“American Slang” by The Gaslight Anthem (Album Review)

June 15, 2010

It’s easy to wax poetically about how great the Gaslight Anthem is in big, hyperbolic statements for those of us who felt like we had found the music we hadn’t known we were waiting for the moment we first heard a song from them.

They’re a band that fans of feel bewildered about when we hand a copy to a friend to turn them on the sound and they hand it back saying, “well, it’s okay I guess.” “Okay?” we want to ask. More like fan-damn-tastic. Okay, so I can see how not everyone is going to feel as excited about their music as those of us who feel like their songs were custom built for us. Those of us who can’t play rock but if we could, we’d want to sound this good, we’d want to channel this passion, we’d want to spark a crowd that can’t dance with the crazy urge to dance all night, we’d want to pack this emotional gut-punch with the starry-eyed beat-poet nostalgic glory-days of American rock and roll story lyrics, we’d want to make this type of punk-punched Americana rock.

Gaslight aren’t doing anything ground-breakingly new; as I’ve written on this site before, they’re just nodding to their past roots and re-packaging them into something exciting and fresh. On “American Slang,” there are less blatant lyrical nods than on “The ’59 Sound” album (which sometimes had moments when it felt akin to hip hop’s method of sharing classic lines as subtle homages), but the influences of the band still peer through in pleasant ways. You can tell lead singer Fallon loves Sam Cooke-style soul, and as great as the moments in which that love is evident (as on “Diamond Street Choir”) it is also evident that their love for such sources came first from ’70s era rock bands who loved that soul sound and tried to channel it in live performances. Pre-release press had Fallon stating the Springsteen influence was downplayed a bit and that the band had been listening to a lot of Clash and English style classic rock. I don’t hear that so much, I do still hear some Springsteen influence though, as well as Replacements, Social Distortion, Tom Petty, Big Star, etc.

The entire “American Slang” album is amazing; I’ve been listening to it for a week or more thanks to the internet but I went today on release day to pick up the vinyl LP and the legal digital download that came with that. If you have a vinyl shop in your city and like good rock music don’t hesitate to pick this up; for under 14 bucks you can get a beautifully packaged, thick 180-gram gatefold LP and the digital tracks to 10 of the best rock songs that have been released since the last Gaslight album.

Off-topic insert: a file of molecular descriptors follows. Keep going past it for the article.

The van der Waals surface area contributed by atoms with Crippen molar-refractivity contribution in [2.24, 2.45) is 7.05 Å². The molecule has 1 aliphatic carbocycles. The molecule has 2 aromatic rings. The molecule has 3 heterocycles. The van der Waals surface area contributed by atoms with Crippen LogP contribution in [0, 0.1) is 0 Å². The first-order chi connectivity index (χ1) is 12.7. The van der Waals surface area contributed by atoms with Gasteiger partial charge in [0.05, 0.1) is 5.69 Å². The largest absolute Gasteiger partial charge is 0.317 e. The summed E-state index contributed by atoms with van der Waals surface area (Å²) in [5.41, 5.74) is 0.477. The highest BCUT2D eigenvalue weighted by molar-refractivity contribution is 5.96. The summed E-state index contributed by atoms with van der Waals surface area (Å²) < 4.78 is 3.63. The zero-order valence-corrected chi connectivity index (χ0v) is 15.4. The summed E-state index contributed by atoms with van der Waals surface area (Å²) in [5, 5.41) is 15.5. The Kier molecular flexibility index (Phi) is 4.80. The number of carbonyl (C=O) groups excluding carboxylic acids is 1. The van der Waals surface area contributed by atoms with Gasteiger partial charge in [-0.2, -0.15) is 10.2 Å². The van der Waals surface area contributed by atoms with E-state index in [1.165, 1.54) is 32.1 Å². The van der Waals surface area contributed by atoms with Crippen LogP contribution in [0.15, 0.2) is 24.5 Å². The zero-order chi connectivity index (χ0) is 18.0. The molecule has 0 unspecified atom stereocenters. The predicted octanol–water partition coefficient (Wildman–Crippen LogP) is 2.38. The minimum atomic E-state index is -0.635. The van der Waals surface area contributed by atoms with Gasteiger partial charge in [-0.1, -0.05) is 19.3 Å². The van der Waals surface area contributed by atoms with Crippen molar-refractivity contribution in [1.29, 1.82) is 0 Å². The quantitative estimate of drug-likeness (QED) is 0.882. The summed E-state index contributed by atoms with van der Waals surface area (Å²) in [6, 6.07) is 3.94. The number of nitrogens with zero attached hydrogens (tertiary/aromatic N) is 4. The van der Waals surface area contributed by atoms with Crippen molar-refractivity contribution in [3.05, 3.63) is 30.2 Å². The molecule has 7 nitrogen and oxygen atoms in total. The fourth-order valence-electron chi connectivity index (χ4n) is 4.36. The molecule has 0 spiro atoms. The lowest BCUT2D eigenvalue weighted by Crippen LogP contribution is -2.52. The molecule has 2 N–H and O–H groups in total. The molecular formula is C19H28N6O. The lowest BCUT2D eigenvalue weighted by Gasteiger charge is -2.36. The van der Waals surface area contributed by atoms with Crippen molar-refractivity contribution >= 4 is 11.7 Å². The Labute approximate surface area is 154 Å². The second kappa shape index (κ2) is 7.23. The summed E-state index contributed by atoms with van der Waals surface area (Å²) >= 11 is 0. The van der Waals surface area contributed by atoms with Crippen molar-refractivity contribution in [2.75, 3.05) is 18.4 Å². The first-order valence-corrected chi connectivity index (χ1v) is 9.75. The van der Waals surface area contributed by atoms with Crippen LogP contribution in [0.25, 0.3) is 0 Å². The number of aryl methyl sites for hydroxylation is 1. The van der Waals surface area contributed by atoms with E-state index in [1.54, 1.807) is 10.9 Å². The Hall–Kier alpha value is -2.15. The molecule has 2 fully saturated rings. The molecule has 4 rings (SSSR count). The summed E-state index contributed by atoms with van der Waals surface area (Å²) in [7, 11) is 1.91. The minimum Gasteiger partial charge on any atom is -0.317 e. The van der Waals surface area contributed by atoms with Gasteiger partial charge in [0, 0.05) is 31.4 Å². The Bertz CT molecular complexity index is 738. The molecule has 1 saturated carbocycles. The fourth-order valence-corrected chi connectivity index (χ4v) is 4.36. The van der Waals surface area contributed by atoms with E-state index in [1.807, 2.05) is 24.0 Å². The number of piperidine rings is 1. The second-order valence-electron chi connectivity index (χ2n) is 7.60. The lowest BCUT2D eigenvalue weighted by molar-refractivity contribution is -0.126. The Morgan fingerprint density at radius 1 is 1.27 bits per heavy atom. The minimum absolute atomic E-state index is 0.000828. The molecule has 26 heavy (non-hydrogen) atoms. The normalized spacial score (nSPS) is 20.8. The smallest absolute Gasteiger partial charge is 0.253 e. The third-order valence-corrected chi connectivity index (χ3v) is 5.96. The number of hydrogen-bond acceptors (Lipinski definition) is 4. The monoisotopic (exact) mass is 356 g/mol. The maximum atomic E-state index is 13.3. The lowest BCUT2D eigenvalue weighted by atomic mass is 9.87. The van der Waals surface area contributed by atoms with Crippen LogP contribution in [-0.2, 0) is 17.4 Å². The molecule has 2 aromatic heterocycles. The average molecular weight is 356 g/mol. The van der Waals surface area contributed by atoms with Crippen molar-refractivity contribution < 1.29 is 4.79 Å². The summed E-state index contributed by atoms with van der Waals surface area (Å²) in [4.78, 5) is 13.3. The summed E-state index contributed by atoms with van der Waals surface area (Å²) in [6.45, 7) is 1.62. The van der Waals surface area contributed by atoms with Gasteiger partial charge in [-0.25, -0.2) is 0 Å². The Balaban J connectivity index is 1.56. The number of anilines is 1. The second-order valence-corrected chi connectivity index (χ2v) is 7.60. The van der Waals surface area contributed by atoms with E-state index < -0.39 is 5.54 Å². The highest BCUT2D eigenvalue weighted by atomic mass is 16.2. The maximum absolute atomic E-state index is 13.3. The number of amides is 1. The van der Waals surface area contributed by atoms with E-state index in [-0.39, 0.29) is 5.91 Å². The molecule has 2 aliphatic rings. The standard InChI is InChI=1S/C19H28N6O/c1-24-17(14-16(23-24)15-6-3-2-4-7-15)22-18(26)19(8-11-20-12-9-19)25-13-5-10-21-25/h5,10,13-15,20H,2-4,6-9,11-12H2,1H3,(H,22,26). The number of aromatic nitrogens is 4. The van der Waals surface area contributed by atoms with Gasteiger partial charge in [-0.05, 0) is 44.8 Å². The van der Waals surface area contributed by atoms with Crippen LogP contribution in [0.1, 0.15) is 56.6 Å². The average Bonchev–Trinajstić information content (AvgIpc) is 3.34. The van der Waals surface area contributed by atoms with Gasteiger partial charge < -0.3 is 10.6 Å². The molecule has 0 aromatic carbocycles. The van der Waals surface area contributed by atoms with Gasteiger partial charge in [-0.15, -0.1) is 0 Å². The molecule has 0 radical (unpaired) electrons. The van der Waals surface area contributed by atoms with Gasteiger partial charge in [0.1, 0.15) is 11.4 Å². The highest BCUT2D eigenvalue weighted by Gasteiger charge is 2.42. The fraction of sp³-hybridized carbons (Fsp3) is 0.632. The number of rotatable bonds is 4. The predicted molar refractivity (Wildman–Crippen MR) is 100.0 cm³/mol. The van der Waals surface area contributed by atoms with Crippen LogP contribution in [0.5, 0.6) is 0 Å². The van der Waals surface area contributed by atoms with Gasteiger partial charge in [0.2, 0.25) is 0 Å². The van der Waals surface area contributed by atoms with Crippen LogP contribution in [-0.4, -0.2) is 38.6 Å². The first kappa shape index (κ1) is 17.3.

“The Boxer” has been hailed by some as their best single yet; I find it hard to top “The ’59 Sound” title track, but as a whole album this is their strongest work to date. It’s not a giant leap forward, which would be hard when they’ve been good since day one; 3 albums and 1 EP in and they’ve yet to release a bad song. 33 or so of the 35 some odd songs they’ve released are tunes I can hear any day at any time and be caught up with quickly. But on “American Slang,” their strengths all sort of coaelesce into something that sounds like who they truly are.

This album had some tough competition today–coming out the same day as another thoroughly consistent rock and roll band, one whose had 30+ years being consistent (Tom Petty) and the same day as the most hyped-up and industry pushed hip hop disc of the year (Drake), so there’s no telling how the sales will be. It’s a physical media type of album though, it’s too heart-of-early-rock-and-roll conscious to be only a series of MP3s. After weeks of listening to plenty of new music digitally, whether on the computer or on the i-pod, it was great to drop the needle on truly “real” music. Pick it up and then recommend it to a friend. Obviously those of us who feel we discovered the greatest purely-fun and repeat-listen-inducing rock band in the past ten years are growing in rank. The music press are eating them up, Rolling Stone noticed as far back as last year that they’re one of the few bands that are great live, on album, and able to transmit that live sound onto even a late night TV show (where many bands falter); RS claimed their appearance on Letterman almost sealed the deal for them as band of the generation, and a couple more albums this good and they might be right.

“American Slang” – 9.5/10


One Response to ““American Slang” by The Gaslight Anthem (Album Review)”

  1. […] raved about the LP these guys released this summer (read it here), I’m hyped to see them in concert next week and I’ll try and do a review of it here as […]

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